Brooklyn remembers: Hundreds gather in Sheepshead Bay for annual Holocaust memorial event

Councilman Chaim Deutsch joined the audience at an annual memorial event at Holocuast Memorial Park.
Photo by Erica Price

Hundreds of solemn Brooklynites gathered in Sheepshead Bay for the 16th annual “No One Has Forgotten Nothing” Holocaust memorial event on Sunday, which featured a touching tribute to Jewish survivors of the mass atrocity, according to the event’s organizer.

“This year, we created a little monument by getting Holocaust survivors together. They put handprints on a stone,” said Svetlana Gubenko. “We were trying to… capture the memory of the Holocaust survivors for future generations.”

This year’s event — held at Holocaust Memorial Park on the aptly named World War II Hero’s Way — brought together around 300 survivors, veterans, and Brooklynites spanning multiple generations to celebrate their common humanity, said one attendee.

“It is just beautiful to see the community coming together,” said Irene Sirota. “Here we are, gathering to remember the past and celebrate the future.”

Sirota, whose father survived Hitler’s reign of terror, said the annual event served as a stark reminder to successive generations about the important lessons of the past.

From left, Michael Sirota, Davian Gekman, Irene Sirota.
Photo by Erica Price

“My father made it a personal message to make sure that my son and daughter understand,” she said. “And [to] make sure that we stand up for who we are, and make sure it never happens again.”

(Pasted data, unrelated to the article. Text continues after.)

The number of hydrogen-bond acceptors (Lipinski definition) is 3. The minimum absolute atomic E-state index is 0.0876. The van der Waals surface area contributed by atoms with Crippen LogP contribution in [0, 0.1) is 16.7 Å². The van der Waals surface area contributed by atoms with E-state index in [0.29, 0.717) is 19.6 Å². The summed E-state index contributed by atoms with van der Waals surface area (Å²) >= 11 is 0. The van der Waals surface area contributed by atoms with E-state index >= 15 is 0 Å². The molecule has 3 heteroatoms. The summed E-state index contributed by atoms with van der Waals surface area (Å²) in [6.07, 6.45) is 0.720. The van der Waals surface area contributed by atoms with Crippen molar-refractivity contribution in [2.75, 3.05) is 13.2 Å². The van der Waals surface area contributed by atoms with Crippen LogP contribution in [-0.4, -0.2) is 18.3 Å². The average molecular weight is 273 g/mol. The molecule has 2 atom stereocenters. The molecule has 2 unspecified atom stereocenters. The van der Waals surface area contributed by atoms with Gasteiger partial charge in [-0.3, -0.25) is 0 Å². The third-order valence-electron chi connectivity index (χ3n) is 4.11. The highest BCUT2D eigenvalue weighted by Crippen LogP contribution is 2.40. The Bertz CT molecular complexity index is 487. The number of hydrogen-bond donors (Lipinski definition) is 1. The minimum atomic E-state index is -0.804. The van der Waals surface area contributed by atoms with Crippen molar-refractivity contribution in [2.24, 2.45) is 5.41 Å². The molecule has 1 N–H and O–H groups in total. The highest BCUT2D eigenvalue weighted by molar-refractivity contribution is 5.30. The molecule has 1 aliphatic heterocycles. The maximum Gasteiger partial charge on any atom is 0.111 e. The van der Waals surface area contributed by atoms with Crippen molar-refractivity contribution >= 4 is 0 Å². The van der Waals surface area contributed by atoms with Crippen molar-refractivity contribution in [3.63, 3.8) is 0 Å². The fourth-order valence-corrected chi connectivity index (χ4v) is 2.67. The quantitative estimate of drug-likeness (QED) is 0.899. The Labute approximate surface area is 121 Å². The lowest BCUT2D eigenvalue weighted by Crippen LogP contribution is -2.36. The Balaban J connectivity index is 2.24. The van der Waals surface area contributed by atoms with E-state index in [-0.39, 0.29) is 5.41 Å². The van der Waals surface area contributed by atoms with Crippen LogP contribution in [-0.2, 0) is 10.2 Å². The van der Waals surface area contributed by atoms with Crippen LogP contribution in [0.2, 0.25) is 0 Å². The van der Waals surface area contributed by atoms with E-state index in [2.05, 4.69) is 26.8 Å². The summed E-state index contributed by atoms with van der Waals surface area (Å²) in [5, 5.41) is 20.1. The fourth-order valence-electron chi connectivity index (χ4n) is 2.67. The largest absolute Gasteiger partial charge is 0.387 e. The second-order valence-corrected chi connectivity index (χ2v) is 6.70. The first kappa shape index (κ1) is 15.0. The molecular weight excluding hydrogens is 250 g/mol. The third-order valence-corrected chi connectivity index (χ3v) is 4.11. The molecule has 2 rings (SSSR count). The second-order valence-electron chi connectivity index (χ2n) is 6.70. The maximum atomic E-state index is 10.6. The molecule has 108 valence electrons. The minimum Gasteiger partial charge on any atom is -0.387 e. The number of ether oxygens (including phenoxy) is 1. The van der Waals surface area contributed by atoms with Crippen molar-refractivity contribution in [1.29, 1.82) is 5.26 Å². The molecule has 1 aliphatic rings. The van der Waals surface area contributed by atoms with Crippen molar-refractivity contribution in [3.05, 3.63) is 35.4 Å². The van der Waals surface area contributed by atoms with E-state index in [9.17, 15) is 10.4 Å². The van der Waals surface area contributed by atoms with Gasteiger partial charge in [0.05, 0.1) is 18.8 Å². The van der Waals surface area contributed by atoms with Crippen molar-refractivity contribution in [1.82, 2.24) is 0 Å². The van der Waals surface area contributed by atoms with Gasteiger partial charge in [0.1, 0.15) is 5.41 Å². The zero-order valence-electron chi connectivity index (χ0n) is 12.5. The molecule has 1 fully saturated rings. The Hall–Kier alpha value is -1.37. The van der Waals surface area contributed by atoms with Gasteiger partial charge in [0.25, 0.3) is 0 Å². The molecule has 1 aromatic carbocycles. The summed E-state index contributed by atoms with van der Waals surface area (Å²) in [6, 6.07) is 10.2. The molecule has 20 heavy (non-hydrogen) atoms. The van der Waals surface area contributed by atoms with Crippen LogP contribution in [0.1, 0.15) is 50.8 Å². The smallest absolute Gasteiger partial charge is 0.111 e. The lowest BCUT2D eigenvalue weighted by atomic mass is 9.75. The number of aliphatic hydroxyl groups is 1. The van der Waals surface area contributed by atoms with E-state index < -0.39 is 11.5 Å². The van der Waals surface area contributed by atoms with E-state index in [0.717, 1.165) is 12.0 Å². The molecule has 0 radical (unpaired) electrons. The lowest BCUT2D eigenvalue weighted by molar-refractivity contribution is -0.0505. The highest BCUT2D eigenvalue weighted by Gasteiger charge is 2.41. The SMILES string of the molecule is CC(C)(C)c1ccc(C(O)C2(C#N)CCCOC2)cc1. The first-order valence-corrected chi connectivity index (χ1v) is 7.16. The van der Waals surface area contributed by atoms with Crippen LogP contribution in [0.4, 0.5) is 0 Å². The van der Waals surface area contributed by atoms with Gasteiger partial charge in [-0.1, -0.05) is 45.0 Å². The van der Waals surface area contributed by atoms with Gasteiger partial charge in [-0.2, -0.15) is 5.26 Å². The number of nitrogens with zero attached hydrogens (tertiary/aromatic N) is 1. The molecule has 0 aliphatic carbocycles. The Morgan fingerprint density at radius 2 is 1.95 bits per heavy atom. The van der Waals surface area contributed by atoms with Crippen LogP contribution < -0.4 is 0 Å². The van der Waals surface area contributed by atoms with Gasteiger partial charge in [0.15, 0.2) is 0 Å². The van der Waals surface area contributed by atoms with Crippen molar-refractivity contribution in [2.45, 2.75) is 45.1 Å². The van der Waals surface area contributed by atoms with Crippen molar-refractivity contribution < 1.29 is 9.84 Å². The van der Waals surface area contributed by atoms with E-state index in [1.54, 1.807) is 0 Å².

Several religious leaders and local politicians attended the event — including New York State Attorney General Letitia James, Assemblyman Steven Cymbrowitz, and councilmen Chaim Deutch and Mark Treyger — each making speeches as tribute to the memory of those lost.

The event also featured a writing competition, offering local wordsmiths a chance to see their memorializing work published, according to Gubenko, who helped award the winner with a heart-wrenching collection stories from childhood survivors.

“This year, the book that was presented is a collection of the essays called ‘The Holocaust Through the Eyes of Children,’” he said.

This year’s proceedings fall just before Rosh Hashanah, which begins on Sept. 29, marking the beginning of the Jewish New Year.

A woman mourns at one of the granite markers that bear the names of those who suffered during the Holocuast.
Photo by Erica Price

Reach reporter Chandler Kidd at ckidd@schnepsmedia.com or by calling (718) 260–2525. Follow her at twitter.com/ChanAnnKidd.

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